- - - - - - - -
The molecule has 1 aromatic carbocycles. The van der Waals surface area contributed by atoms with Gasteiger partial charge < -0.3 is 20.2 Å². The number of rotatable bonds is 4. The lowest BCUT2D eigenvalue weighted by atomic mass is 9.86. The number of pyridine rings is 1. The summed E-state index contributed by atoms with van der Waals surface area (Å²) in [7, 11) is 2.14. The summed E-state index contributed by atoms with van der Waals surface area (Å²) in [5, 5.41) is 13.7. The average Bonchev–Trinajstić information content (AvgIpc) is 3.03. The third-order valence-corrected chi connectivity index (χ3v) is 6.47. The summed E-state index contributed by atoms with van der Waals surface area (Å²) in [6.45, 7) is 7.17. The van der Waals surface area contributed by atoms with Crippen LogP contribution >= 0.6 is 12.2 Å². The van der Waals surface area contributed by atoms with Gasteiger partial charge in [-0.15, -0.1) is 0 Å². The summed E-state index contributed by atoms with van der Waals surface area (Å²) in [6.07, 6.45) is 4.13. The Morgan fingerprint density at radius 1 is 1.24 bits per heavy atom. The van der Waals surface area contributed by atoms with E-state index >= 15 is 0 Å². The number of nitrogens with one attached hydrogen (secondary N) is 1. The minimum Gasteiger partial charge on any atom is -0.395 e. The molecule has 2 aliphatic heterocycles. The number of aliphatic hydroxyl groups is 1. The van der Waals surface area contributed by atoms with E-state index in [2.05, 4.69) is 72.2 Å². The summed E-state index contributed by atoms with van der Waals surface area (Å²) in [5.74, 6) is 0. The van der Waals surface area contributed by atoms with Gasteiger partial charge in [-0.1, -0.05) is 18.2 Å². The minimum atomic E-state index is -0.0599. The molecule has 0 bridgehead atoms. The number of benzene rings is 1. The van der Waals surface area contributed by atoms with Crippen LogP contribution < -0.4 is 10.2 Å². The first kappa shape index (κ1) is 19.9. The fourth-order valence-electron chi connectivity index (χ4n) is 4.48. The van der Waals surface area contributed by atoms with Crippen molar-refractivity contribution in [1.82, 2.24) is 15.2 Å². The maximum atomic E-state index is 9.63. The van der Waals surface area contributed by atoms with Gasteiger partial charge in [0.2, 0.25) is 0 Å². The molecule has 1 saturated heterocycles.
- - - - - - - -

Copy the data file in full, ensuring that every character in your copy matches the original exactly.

The molecule has 1 aromatic carbocycles. The van der Waals surface area contributed by atoms with Gasteiger partial charge < -0.3 is 20.2 Å². The number of rotatable bonds is 4. The lowest BCUT2D eigenvalue weighted by atomic mass is 9.86. The number of pyridine rings is 1. The summed E-state index contributed by atoms with van der Waals surface area (Å²) in [7, 11) is 2.14. The summed E-state index contributed by atoms with van der Waals surface area (Å²) in [5, 5.41) is 13.7. The average Bonchev–Trinajstić information content (AvgIpc) is 3.03. The third-order valence-corrected chi connectivity index (χ3v) is 6.47. The summed E-state index contributed by atoms with van der Waals surface area (Å²) in [6.45, 7) is 7.17. The van der Waals surface area contributed by atoms with Crippen LogP contribution >= 0.6 is 12.2 Å². The van der Waals surface area contributed by atoms with Gasteiger partial charge in [-0.15, -0.1) is 0 Å². The summed E-state index contributed by atoms with van der Waals surface area (Å²) in [6.07, 6.45) is 4.13. The Morgan fingerprint density at radius 1 is 1.24 bits per heavy atom. The van der Waals surface area contributed by atoms with E-state index >= 15 is 0 Å². The number of nitrogens with one attached hydrogen (secondary N) is 1. The minimum Gasteiger partial charge on any atom is -0.395 e. The molecule has 2 aliphatic heterocycles. The number of aliphatic hydroxyl groups is 1. The van der Waals surface area contributed by atoms with E-state index in [2.05, 4.69) is 72.2 Å². The summed E-state index contributed by atoms with van der Waals surface area (Å²) in [5.74, 6) is 0. The van der Waals surface area contributed by atoms with Gasteiger partial charge in [-0.1, -0.05) is 18.2 Å². The minimum atomic E-state index is -0.0599. The molecule has 0 bridgehead atoms. The number of benzene rings is 1. The van der Waals surface area contributed by atoms with Crippen LogP contribution < -0.4 is 10.2 Å². The first kappa shape index (κ1) is 19.9. The fourth-order valence-electron chi connectivity index (χ4n) is 4.48. The van der Waals surface area contributed by atoms with Crippen molar-refractivity contribution in [1.82, 2.24) is 15.2 Å². The maximum atomic E-state index is 9.63. The van der Waals surface area contributed by atoms with Gasteiger partial charge in [0.2, 0.25) is 0 Å². The molecule has 1 saturated heterocycles.